After a 2–3 month consolidation period, the distraction device is removed, and the placement of the implants is performed (Fig 17.12). Subsequently, the final implant-supported prosthesis is then fabricated (Fig 17.13).


Fig 17.12 Implant placement after distractor removal.


Fig 17.13 Final superstructure.

Horizontal alveolar distraction

A horizontal DO for correcting a narrow alveolar ridge has also been published. Nosaka et al reported horizontal alveolar ridge distraction in a dog model and observed woven bone in the distraction gap at 12 weeks and new mature lamellar bone at 24 weeks. Funaki et al also mentioned the method of horizontal DO using a titanium mesh plate that gradually expands the buccal plate horizontally, which is very similar to ridge expansion osteotomy or the bone-splitting technique without interposition grafting. Horizontal alveolar distraction using a titanium mesh plate is an excellent augmentation technique for the placement of implants in a narrow alveolar ridge. However, previous in vivo studies were reported the transport segment underwent resorption and it requires appropriate bone volume to make a transport segment by performing an osteotomy, which placed a heavy burden on the patient. Recently the idea of osteogenesis by periosteal distraction or elevation without corticotomy for bone augmentation has been suggested. These methods indicate a new technical aspect of DO or tissue expansion, with controlled guided formation of new bone.


Horizontal alveolar distraction devices have been previously reported. ‘Calluspreader’ was developed by Gaggle et al. (Fig 17.14A and B).


Fig 17.14 (A) Horizontal alveolar DO device ‘Calluspreader’, (B) transport segment was moved laterally followed by activation of Calluspreader.

The concept of horizontal distraction is quite similar to the vertical alveolar distractor. The author and associates developed a horizontal distraction device consisting of a 0.3-mm-wide commercially pure (CP) titanium mesh plate and a pure titanium distraction screw, 2 mm in diameter and 12 mm in length (Alveo-Wider®, Okada Medical Instrument Supply Co. Ltd., Tokyo, Japan) (Fig 17.15A–E).


Fig 17.15 (A) Custom horizontal alveolar distraction device Alveo-Wider® of 2 mm titanium miniplate (Okada Medical Instrument Supply Co. Ltd., Tokyo, Japan). (B) Front view of Alveo-Wider® appliance for the anterior mandible. (C) Alveo-Wider® appliance for maxillary premolar region. (D) Distraction activation is done by turning distraction screw using driver. (E) Transport segment was moved laterally followed by activation.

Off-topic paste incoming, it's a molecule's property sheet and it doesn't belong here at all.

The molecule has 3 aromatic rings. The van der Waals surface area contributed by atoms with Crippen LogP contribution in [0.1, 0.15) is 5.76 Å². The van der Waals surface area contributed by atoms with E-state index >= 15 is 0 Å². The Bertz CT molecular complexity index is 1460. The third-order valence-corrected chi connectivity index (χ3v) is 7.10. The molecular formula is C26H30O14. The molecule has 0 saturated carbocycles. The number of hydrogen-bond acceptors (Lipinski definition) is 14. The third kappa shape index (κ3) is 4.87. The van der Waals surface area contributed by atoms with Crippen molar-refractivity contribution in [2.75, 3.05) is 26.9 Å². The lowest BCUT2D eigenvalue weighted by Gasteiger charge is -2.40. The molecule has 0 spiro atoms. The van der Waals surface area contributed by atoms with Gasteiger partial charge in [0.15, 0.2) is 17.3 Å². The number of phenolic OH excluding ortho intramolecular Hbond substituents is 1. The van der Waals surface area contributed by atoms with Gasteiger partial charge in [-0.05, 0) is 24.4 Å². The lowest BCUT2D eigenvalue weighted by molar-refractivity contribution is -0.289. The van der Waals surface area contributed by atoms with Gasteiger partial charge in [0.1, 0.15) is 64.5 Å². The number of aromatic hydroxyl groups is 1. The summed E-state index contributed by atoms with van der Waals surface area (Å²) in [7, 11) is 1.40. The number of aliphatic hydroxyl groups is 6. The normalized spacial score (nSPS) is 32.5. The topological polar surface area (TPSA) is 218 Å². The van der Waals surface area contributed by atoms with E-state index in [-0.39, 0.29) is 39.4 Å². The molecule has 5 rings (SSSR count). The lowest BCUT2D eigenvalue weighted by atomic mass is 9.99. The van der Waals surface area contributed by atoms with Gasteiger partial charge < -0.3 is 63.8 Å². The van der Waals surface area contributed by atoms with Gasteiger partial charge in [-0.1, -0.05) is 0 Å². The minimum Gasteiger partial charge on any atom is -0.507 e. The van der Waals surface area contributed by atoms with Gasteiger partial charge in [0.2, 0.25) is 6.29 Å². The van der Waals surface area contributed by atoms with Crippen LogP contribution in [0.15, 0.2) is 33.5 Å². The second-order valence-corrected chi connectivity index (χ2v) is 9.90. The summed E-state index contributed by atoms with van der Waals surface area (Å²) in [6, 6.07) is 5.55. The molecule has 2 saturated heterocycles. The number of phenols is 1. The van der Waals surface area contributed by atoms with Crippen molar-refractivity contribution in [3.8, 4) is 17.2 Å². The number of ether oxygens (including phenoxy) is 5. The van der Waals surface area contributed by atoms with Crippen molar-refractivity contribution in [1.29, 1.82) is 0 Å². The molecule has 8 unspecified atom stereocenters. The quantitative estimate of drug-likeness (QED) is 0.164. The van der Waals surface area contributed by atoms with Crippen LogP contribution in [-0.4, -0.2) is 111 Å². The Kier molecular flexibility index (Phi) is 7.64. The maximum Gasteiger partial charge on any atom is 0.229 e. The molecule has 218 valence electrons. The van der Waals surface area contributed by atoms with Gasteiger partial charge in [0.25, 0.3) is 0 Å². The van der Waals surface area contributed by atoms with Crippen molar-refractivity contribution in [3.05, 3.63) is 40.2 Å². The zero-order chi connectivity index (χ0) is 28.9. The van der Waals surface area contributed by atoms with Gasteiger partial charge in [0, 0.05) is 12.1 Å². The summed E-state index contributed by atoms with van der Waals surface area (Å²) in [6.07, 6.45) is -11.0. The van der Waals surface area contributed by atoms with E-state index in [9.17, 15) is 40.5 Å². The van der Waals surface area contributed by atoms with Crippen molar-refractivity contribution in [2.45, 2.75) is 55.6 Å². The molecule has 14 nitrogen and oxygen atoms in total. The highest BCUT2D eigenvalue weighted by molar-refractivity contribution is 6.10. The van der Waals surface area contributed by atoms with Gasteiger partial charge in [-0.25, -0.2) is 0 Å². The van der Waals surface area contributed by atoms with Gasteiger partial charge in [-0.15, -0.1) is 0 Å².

Most of the transport segment of horizontal distraction is thin, and the segment was difficult to be fixed with a distraction device. The mesh type device used a titanium microscrew (1.2 mm in diameter) placed in the transport segment and stabilized it to the remaining mandible. The mesh structure has many holes to insert microscrews and it is an advantage to have many choices to insert the screws, especially when an inadvertent fracture occurs to the transport segment. This device is worked at a rate of 0.4 mm (0.45 mm for the prototype) from one turn, using an original driver distraction speed of 0.4–0.8 mm/day.



A healthy 51-year-old female presented with the chief complaint of masticatory dysfunction. She had been using removable partial dentures for the maxilla and mandible, and had been suffering from instability of the mandibular denture because of advanced periodontitis involving the abutment teeth (right mandibular lateral incisor and canine). After these teeth were extracted, she insisted on having an implant-supported prosthesis instead of a removable denture. However, her mandibular alveolar ridge showed extremely thin (Fig 17.16A), and a CT scan (Aquilion, Toshiba Medical Co., Japan) revealed that her anterior alveolar ridge was extremely thin, being 2 mm wide at a level 3 mm from the apex of the alveolar crest (Fig 17.16B).


Fig 17.16

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Apr 12, 2015 | Posted by in Implantology | Comments Off on Distraction osteogenesis in implantology